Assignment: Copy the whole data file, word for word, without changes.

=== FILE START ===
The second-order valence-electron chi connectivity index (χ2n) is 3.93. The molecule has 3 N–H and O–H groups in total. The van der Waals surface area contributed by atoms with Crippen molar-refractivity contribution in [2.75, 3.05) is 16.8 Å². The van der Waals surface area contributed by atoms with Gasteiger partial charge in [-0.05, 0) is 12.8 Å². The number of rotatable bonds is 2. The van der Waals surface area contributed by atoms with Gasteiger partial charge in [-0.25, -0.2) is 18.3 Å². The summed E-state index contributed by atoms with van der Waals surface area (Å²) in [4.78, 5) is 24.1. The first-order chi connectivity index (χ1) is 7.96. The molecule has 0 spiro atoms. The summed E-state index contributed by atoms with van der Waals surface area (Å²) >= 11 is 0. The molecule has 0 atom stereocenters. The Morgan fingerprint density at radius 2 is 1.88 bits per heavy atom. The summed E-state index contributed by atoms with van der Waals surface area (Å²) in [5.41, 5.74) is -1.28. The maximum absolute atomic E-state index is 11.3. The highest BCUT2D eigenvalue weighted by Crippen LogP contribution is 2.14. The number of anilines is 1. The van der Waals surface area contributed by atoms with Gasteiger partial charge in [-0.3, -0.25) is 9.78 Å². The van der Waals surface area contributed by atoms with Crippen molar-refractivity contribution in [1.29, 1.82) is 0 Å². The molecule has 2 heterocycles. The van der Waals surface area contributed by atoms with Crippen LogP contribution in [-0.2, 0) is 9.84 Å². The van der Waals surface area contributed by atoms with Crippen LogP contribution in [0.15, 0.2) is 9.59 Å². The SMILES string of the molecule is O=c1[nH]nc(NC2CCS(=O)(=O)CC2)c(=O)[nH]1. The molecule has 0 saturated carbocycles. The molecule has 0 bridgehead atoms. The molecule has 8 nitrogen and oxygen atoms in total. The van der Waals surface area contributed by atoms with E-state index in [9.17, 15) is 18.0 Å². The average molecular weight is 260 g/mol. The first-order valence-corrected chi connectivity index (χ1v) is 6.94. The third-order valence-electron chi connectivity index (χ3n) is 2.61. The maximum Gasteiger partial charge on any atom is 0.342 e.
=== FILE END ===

The second-order valence-electron chi connectivity index (χ2n) is 3.93. The molecule has 3 N–H and O–H groups in total. The van der Waals surface area contributed by atoms with Crippen molar-refractivity contribution in [2.75, 3.05) is 16.8 Å². The van der Waals surface area contributed by atoms with Gasteiger partial charge in [-0.05, 0) is 12.8 Å². The number of rotatable bonds is 2. The van der Waals surface area contributed by atoms with Gasteiger partial charge in [-0.25, -0.2) is 18.3 Å². The summed E-state index contributed by atoms with van der Waals surface area (Å²) in [4.78, 5) is 24.1. The first-order chi connectivity index (χ1) is 7.96. The molecule has 0 spiro atoms. The summed E-state index contributed by atoms with van der Waals surface area (Å²) >= 11 is 0. The molecule has 0 atom stereocenters. The Morgan fingerprint density at radius 2 is 1.88 bits per heavy atom. The summed E-state index contributed by atoms with van der Waals surface area (Å²) in [5.41, 5.74) is -1.28. The maximum absolute atomic E-state index is 11.3. The highest BCUT2D eigenvalue weighted by Crippen LogP contribution is 2.14. The number of anilines is 1. The van der Waals surface area contributed by atoms with Gasteiger partial charge in [-0.3, -0.25) is 9.78 Å². The van der Waals surface area contributed by atoms with Crippen molar-refractivity contribution in [1.29, 1.82) is 0 Å². The molecule has 2 heterocycles. The van der Waals surface area contributed by atoms with Crippen LogP contribution in [-0.2, 0) is 9.84 Å². The van der Waals surface area contributed by atoms with Crippen LogP contribution in [0.15, 0.2) is 9.59 Å². The SMILES string of the molecule is O=c1[nH]nc(NC2CCS(=O)(=O)CC2)c(=O)[nH]1. The molecule has 0 saturated carbocycles. The molecule has 0 bridgehead atoms. The molecule has 8 nitrogen and oxygen atoms in total. The van der Waals surface area contributed by atoms with E-state index in [9.17, 15) is 18.0 Å². The average molecular weight is 260 g/mol. The first-order valence-corrected chi connectivity index (χ1v) is 6.94. The third-order valence-electron chi connectivity index (χ3n) is 2.61. The maximum Gasteiger partial charge on any atom is 0.342 e.